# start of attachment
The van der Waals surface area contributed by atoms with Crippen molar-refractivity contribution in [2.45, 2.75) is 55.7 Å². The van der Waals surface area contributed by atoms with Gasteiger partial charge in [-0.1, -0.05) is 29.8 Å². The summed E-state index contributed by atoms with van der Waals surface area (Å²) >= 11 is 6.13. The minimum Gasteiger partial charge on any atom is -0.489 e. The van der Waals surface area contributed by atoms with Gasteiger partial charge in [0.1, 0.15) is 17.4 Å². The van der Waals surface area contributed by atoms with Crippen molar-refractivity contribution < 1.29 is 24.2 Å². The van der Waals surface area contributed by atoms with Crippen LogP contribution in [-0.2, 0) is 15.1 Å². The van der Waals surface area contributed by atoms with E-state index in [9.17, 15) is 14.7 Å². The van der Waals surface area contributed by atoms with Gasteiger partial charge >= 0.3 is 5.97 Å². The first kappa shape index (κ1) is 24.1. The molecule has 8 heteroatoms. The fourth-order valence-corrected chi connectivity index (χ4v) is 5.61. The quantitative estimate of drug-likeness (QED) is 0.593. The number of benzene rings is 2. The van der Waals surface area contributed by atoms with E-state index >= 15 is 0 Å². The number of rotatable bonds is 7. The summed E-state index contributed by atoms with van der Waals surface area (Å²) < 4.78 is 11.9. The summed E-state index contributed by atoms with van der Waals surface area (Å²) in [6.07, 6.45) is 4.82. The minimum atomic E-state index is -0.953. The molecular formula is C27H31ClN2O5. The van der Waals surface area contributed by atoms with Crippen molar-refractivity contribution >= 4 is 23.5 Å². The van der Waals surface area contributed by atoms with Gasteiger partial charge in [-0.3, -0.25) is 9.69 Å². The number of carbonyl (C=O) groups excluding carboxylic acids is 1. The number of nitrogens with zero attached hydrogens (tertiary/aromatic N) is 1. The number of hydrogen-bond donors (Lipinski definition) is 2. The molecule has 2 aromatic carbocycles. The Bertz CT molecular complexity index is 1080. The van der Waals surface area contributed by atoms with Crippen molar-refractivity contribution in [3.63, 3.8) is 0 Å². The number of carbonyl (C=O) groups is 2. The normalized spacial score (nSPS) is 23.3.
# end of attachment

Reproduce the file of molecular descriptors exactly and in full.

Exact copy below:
The van der Waals surface area contributed by atoms with Crippen molar-refractivity contribution in [2.45, 2.75) is 55.7 Å². The van der Waals surface area contributed by atoms with Gasteiger partial charge in [-0.1, -0.05) is 29.8 Å². The summed E-state index contributed by atoms with van der Waals surface area (Å²) >= 11 is 6.13. The minimum Gasteiger partial charge on any atom is -0.489 e. The van der Waals surface area contributed by atoms with Gasteiger partial charge in [0.1, 0.15) is 17.4 Å². The van der Waals surface area contributed by atoms with Crippen molar-refractivity contribution < 1.29 is 24.2 Å². The van der Waals surface area contributed by atoms with Crippen LogP contribution in [-0.2, 0) is 15.1 Å². The van der Waals surface area contributed by atoms with E-state index in [9.17, 15) is 14.7 Å². The van der Waals surface area contributed by atoms with Gasteiger partial charge >= 0.3 is 5.97 Å². The first kappa shape index (κ1) is 24.1. The molecule has 8 heteroatoms. The fourth-order valence-corrected chi connectivity index (χ4v) is 5.61. The quantitative estimate of drug-likeness (QED) is 0.593. The number of benzene rings is 2. The van der Waals surface area contributed by atoms with E-state index >= 15 is 0 Å². The number of rotatable bonds is 7. The summed E-state index contributed by atoms with van der Waals surface area (Å²) < 4.78 is 11.9. The summed E-state index contributed by atoms with van der Waals surface area (Å²) in [6.07, 6.45) is 4.82. The minimum atomic E-state index is -0.953. The molecular formula is C27H31ClN2O5. The van der Waals surface area contributed by atoms with Crippen molar-refractivity contribution >= 4 is 23.5 Å². The van der Waals surface area contributed by atoms with Gasteiger partial charge in [-0.3, -0.25) is 9.69 Å². The number of carbonyl (C=O) groups excluding carboxylic acids is 1. The number of nitrogens with zero attached hydrogens (tertiary/aromatic N) is 1. The number of hydrogen-bond donors (Lipinski definition) is 2. The molecule has 2 aromatic carbocycles. The Bertz CT molecular complexity index is 1080. The van der Waals surface area contributed by atoms with Crippen molar-refractivity contribution in [3.63, 3.8) is 0 Å². The number of carbonyl (C=O) groups is 2. The normalized spacial score (nSPS) is 23.3.